This one annoys me. I guess many of you will have heard of ska. A supposed "revival" of this sound was done in the late seventies/early eighties, known as second wave ska revival. Then in the nineties there was a pop-punk-influenced third wave of ska revival. Do you spot the fucking gaping hole?
That's right, where on earth in this very common story (retold countless times) is the first wave of ska revival? A lot of people just slate over it and pretend second wave revival is in fact just "second wave ska", but the standard nomenclature suggests otherwise.
It would just be a meaningless quirk of music history if first wave ska revival didn't exist. But it does, however briefly and trivially.
In 1969, by then ailing ska legend Prince Buster released a rocksteady-tinged early reggae track called Big Five, a "slackness" (bawdy) cover of Brook Benton's Rainy Night In Georgia. It was a moderate hit among the skinheads, but Buster was unable to follow it up properly. So a previously unknown london night club bouncer named Alex Hughes stepped in and released a follow-up (Big Six) under the name Judge Dread, and had a substantially bigger hit with his version. Then he spent the rest of his surprisingly long career releasing a number of other novelty reggae tunes, including obvious re-follow-up (and substantially bigger hit) Big Seven and a cover of Je T'aime.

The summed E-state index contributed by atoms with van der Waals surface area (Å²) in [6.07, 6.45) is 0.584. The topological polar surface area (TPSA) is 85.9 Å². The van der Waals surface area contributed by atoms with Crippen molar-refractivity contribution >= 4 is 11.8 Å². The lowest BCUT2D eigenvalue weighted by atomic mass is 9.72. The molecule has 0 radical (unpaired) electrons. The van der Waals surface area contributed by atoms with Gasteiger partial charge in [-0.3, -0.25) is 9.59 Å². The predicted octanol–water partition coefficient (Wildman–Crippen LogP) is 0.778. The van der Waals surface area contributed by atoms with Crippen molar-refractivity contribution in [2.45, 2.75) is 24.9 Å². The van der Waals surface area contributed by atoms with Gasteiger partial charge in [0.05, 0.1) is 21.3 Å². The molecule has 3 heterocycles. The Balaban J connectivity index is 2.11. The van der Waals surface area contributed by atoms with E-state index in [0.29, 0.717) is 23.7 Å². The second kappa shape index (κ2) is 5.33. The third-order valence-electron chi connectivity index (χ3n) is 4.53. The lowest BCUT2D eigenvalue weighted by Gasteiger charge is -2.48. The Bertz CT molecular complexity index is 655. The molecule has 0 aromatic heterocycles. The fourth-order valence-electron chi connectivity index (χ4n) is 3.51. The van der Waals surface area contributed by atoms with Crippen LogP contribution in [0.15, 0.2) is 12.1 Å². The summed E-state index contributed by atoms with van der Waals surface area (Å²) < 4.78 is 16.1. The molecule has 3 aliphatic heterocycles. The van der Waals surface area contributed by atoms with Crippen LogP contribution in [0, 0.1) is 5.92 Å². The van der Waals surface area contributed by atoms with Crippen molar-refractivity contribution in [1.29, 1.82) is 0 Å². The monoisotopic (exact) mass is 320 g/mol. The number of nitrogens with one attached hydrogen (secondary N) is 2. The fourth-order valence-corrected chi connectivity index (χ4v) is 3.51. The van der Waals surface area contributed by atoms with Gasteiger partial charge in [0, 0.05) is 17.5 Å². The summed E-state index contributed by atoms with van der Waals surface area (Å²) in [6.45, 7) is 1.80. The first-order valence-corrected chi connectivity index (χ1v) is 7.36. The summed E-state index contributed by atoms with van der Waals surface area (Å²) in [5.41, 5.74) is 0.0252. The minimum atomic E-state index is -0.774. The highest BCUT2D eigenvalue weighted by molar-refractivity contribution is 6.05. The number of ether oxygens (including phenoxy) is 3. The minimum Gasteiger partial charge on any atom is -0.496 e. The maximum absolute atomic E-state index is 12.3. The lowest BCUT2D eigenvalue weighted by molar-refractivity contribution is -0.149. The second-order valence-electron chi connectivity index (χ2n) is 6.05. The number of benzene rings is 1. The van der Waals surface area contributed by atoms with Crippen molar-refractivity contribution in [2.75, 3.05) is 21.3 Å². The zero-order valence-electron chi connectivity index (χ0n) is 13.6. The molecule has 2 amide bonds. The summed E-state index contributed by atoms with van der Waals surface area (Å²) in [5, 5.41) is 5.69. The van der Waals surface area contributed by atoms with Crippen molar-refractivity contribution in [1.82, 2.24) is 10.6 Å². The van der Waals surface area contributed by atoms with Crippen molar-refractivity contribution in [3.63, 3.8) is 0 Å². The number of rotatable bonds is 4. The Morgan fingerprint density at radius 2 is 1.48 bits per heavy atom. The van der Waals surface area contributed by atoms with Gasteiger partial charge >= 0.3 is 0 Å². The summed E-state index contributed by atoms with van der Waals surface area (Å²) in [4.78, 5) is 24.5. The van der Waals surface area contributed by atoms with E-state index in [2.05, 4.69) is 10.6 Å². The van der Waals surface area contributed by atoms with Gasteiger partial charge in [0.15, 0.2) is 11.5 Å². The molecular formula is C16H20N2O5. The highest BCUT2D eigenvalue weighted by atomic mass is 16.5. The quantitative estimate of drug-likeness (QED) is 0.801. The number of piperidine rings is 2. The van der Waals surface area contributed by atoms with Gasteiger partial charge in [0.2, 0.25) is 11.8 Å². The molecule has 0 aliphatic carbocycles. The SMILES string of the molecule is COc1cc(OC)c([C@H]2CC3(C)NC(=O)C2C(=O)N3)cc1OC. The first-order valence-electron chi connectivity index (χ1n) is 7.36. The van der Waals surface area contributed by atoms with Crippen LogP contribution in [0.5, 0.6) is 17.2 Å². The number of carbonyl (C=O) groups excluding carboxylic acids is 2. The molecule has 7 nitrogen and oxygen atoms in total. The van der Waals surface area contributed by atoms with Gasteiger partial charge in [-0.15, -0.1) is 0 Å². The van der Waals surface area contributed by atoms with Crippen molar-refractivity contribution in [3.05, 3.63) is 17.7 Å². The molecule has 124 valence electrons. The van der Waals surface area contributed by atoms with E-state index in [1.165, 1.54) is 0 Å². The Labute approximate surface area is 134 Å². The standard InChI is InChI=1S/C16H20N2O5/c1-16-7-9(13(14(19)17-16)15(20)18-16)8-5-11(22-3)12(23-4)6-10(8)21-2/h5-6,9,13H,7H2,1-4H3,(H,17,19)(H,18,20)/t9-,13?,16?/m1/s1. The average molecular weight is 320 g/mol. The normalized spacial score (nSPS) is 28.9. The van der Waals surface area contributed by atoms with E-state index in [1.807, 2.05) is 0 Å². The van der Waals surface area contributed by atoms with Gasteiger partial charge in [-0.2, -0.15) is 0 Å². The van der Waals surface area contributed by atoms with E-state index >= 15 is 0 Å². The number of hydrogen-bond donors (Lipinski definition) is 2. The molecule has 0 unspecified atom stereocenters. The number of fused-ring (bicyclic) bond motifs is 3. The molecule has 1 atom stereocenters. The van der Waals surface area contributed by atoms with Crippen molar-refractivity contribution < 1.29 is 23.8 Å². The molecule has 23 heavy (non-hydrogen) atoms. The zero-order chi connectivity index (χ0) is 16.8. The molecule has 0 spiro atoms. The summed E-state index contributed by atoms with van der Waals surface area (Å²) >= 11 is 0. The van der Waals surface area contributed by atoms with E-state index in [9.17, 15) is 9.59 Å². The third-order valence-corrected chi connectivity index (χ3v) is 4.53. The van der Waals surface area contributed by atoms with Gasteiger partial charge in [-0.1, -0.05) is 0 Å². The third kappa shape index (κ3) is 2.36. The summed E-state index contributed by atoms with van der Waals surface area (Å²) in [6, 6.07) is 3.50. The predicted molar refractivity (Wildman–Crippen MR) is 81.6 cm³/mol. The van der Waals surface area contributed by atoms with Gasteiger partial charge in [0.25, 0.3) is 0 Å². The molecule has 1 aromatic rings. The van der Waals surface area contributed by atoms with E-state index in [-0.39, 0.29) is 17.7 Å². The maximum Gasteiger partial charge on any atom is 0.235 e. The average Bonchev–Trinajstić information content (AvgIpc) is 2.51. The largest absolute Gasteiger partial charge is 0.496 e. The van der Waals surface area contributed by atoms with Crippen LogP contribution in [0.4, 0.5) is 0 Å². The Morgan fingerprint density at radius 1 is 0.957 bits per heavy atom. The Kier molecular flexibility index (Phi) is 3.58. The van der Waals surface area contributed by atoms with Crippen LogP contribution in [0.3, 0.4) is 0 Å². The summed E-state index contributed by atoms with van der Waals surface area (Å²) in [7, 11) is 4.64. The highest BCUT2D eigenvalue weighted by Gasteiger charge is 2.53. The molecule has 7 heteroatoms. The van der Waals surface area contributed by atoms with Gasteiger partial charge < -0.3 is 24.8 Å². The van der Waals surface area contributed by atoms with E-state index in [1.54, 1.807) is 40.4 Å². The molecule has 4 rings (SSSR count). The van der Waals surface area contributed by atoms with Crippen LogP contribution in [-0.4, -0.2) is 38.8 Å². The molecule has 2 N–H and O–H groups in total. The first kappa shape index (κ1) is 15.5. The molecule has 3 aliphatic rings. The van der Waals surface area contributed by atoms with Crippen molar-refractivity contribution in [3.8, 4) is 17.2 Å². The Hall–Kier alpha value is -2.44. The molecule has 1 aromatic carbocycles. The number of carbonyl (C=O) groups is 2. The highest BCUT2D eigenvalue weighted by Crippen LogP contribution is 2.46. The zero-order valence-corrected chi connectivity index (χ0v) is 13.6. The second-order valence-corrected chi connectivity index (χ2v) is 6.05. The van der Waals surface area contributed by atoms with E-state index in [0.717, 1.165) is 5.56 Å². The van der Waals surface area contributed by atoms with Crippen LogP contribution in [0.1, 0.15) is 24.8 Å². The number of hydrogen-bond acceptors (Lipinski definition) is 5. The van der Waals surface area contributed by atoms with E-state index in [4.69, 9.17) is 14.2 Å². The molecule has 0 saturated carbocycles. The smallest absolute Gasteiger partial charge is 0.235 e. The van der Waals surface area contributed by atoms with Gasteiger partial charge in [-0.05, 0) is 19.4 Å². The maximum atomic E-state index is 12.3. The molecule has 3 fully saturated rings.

They all sound a lot more early reggae than ska but there was a lot of nomenclature confusion in the early seventies, and Prince Buster was (supposedly) a "ska" artist so Judge Dread got labelled one too. There are also some ska artefacts in his music, like the harmonic progression. And anyway, sounding much more early reggae than ska never hindered later ska revival artists.
Judge Dread is a crucial bridge in the seventies between the ska of the sixties and the "ska" of the eighties. These days he's occasionally lumped together with the (by then dying) skinhead reggae, and sometimes with the later second wave, but he stands all on his own as the bearer of tradition and as the first wave of ska revival.